Our genes control many aspects of who we are -- from the colour of our hair to our vulnerability to certain diseases -- but how are the genes, and consequently the proteins they make themselves controlled? Researchers have discovered a new group of molecules which control some of the fundamental processes behind memory function and may hold the key to developing new therapies for treating neurodegenerative diseases.
The research, led by academics from the University of Bristol's Schools of Clinical Sciences, Biochemistry and Physiology & Pharmacology and published in the Journal of Biological Chemistry, has revealed a new group of molecules, called mirror-microRNAs.
MicroRNAs are non-coding genes that often reside within 'junk DNA' and regulate the levels and functions of multiple target proteins -- responsible for controlling cellular processes in the brain. The study's findings have shown that two microRNA genes with different functions can be produced from the same piece (sequence) of DNA -- one is produced from the top strand and another from the bottom complementary 'mirror' strand.
Specifically, the research has shown that a single piece of human DNA gives rise to two fully processed microRNA genes that are expressed in the brain and have different and previously unknown functions. One microRNA is expressed in the parts of nerve cells that are known to control memory function and the other microRNA controls the processes that move protein cargos around nerve cells.
James Uney, Professor of Molecular Neuroscience in the University's School of Clinical Sciences, said: "These findings are important as they show that very small changes in microRNA genes will have a dramatic effect on brain function and may influence our memory function or likelihood of developing neurodegenerative diseases. These findings also suggest that many more human mirror microRNAs will be found and that they could ultimately be used as treatments for human neurodegenerative diseases such as dementia."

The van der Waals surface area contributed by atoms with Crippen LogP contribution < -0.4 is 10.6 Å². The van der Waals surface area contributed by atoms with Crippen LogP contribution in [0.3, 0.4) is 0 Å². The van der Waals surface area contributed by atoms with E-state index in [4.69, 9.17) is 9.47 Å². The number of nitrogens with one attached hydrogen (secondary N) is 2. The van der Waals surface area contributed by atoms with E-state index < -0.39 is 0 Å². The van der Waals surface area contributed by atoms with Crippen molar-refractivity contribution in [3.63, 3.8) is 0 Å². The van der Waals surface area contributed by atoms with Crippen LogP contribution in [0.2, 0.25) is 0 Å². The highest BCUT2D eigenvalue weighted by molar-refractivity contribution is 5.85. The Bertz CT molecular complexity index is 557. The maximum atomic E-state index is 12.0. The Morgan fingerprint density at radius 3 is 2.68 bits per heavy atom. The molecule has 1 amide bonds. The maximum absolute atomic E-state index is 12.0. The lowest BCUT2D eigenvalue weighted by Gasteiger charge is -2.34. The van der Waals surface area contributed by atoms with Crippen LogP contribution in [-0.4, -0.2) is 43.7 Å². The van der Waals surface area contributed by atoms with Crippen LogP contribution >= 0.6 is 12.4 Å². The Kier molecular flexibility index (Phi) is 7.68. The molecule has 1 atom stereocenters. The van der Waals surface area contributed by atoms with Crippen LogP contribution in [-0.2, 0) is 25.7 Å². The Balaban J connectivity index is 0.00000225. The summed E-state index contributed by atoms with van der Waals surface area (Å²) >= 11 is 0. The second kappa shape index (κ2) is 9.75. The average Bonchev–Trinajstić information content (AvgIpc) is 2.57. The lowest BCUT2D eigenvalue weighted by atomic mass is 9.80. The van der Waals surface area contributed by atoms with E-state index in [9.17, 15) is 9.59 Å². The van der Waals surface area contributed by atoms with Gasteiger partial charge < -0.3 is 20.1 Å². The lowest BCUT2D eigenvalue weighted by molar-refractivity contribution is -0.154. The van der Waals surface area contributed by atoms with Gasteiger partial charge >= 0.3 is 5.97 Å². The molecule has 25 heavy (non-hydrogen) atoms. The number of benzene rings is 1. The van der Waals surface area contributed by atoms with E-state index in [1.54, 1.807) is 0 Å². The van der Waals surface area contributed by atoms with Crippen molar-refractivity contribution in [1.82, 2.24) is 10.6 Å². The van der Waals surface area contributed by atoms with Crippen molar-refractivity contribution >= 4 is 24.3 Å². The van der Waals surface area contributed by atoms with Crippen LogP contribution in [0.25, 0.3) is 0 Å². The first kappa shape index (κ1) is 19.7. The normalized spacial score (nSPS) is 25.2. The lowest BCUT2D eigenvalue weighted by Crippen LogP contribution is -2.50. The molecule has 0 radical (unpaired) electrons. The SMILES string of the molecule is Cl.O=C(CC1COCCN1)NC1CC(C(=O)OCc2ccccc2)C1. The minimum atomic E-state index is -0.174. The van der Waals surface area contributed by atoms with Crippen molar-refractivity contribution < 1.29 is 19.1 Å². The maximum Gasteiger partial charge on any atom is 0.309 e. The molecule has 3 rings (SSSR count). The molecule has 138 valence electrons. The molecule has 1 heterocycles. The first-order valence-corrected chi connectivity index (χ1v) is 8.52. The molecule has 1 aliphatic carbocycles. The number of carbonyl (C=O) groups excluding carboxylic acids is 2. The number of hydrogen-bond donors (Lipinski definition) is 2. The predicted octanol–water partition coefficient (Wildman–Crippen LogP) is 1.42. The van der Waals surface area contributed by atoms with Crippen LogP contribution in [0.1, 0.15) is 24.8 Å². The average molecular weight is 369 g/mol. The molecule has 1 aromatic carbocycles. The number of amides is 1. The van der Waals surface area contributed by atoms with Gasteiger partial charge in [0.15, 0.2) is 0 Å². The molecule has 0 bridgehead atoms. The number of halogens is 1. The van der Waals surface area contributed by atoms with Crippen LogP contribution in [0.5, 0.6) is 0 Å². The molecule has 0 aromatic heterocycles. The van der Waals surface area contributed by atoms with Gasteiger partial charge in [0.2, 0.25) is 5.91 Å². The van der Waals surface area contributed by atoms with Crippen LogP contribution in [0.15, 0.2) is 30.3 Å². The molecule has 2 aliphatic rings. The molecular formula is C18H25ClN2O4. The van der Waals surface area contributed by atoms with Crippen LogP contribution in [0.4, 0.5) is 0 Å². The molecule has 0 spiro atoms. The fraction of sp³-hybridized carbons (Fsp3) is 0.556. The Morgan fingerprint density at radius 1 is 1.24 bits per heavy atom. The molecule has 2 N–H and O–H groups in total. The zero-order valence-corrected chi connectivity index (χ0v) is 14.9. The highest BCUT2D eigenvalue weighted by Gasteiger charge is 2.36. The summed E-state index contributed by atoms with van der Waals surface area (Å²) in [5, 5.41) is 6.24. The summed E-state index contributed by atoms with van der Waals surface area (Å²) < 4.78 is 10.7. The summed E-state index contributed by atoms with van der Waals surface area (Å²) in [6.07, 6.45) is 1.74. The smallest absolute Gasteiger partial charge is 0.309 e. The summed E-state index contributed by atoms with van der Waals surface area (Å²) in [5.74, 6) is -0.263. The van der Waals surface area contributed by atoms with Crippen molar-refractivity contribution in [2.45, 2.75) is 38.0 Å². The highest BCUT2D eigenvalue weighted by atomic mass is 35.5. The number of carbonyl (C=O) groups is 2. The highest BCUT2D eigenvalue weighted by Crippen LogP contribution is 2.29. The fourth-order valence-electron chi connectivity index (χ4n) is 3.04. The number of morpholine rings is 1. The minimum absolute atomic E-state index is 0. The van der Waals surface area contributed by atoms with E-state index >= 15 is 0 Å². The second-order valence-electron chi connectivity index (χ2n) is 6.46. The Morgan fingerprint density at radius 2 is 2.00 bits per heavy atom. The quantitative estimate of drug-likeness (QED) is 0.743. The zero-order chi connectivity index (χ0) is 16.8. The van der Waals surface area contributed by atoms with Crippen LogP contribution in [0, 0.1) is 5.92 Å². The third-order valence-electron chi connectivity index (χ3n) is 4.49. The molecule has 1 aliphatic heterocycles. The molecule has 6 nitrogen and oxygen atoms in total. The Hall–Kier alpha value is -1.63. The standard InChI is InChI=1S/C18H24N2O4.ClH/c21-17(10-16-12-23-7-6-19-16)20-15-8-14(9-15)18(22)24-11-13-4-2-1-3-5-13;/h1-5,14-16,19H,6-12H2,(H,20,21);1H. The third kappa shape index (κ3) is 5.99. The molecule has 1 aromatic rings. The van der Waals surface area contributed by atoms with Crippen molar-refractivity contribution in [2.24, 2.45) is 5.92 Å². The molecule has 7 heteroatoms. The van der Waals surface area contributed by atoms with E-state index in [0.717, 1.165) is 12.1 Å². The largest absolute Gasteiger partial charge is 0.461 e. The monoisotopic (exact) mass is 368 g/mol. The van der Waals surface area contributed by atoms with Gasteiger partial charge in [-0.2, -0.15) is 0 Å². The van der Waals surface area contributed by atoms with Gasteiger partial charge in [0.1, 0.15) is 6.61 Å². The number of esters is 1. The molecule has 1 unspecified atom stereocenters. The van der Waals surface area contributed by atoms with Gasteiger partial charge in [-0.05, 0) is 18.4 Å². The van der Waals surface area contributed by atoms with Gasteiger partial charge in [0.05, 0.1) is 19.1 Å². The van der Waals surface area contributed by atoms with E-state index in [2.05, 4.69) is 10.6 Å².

MicroRNAs can be seen as a novel regulatory layer within the genome, relying on the interaction between different RNA molecules. Through binding to messenger RNA (mRNA), they adjust the levels of proteins. Due to their small size, they are able to regulate many different RNAs. MicroRNAs have already been found throughout the double helix, lying in between genes or in areas of the code for a single gene that would normally be discarded. Such areas that were once considered "junk DNA" are now revealing a more complex and important role. In addition microRNAs can be produced in conjunction with their genes, within which they lie, or be controlled and produced entirely independently.
Helen Scott and Joanna Howarth, the lead authors on the study, added: "We have now found that both sides of the double helix can each produce a microRNA. These two microRNAs are almost a perfect mirror of each other, but due to slight differences in their sequence, they regulate different sets of protein producing RNAs, which will in turn affect different biological functions. Such mirror-miRNAs are likely to represent a new group of microRNAs with complex roles in coordinating gene expression, doubling the capacity of regulation."
The study, by Helen Scott, Joanna Howarth, Youn Bok Lee, Liang-Fong Wong, Ioannis Bantounas, Leonidas Phylactou, Paul Verkade and James B Uney, was supported by the Wellcome Trust, Medical Research Council (ERA-NET) and Biotechnology and Biological Sciences Research Council (BBSRC).
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